As you're looking for socks, it's essential to find materials that reduce your exposure to bacteria and germs. Comrad socks are made with silver ions bonded to the lightweight nylon and spandex fabric, so they're naturally antimicrobial and moisture-wicking. Our proprietary SmartSilver treatment enables you to keep your feet clean, free from odors, and protected.

Since PN can cause painful feet and aching legs, it's important to make sure that the compression socks you buy are as comfortable as possible. Look for a seamless toe area that won't rub against your feet and cause blisters or callus formation. For example, all of our socks feature a handlinked toe cap for a smooth fit across the toes. We've also designed our knee-high socks with extra toe and heel padding, as well as a stay-up cuff.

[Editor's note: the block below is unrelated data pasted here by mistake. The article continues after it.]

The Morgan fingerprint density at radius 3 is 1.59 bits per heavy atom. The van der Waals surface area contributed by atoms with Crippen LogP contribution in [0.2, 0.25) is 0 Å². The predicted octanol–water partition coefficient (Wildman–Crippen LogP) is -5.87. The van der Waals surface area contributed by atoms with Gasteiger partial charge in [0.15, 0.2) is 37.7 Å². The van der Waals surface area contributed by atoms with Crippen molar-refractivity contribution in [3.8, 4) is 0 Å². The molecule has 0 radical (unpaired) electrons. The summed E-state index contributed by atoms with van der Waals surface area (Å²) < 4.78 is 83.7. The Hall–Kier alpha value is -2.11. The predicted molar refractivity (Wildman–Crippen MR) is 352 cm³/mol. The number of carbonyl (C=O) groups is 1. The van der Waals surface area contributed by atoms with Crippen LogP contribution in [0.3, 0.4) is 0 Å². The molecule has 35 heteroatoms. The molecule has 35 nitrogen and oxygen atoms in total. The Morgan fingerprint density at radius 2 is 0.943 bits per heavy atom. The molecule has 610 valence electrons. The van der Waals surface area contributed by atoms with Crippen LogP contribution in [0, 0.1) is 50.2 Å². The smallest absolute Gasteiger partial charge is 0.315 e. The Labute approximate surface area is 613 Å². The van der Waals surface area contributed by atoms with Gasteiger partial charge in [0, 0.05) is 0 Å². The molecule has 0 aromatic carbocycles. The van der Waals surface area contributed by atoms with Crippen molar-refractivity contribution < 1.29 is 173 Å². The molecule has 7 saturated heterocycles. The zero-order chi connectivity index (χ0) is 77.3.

It's important to find compression socks that fit you properly. Socks that are too loose-fitting can bunch and sag. The ideal fit requires a non-binding top that won't cut off your circulation; however, your socks should be tight enough to stay up all day. Because proper fit across the calf muscle is essential, we offer extended sizing options. Our socks accommodate calf sizes ranging from 10 to 20 inches. 

Lastly, look for socks with True Graduated Compression. Most of the scientific literature about compression socks and stockings explores the impact of graduated compression on the body. Research indicates that this style of compression can reduce edema (swelling) and improve vascular function, among other benefits. 

This style of compression offers more pressure at the ankle and less at the calf. Manufacturers label graduated compression socks with a pressure range that shows the strength at the calf and the ankle, written in millimeters of mercury (mmHg). For instance, Comrad socks are 15-25 mmHg, which puts them in the "compression sweet spot" between mild and medium strength.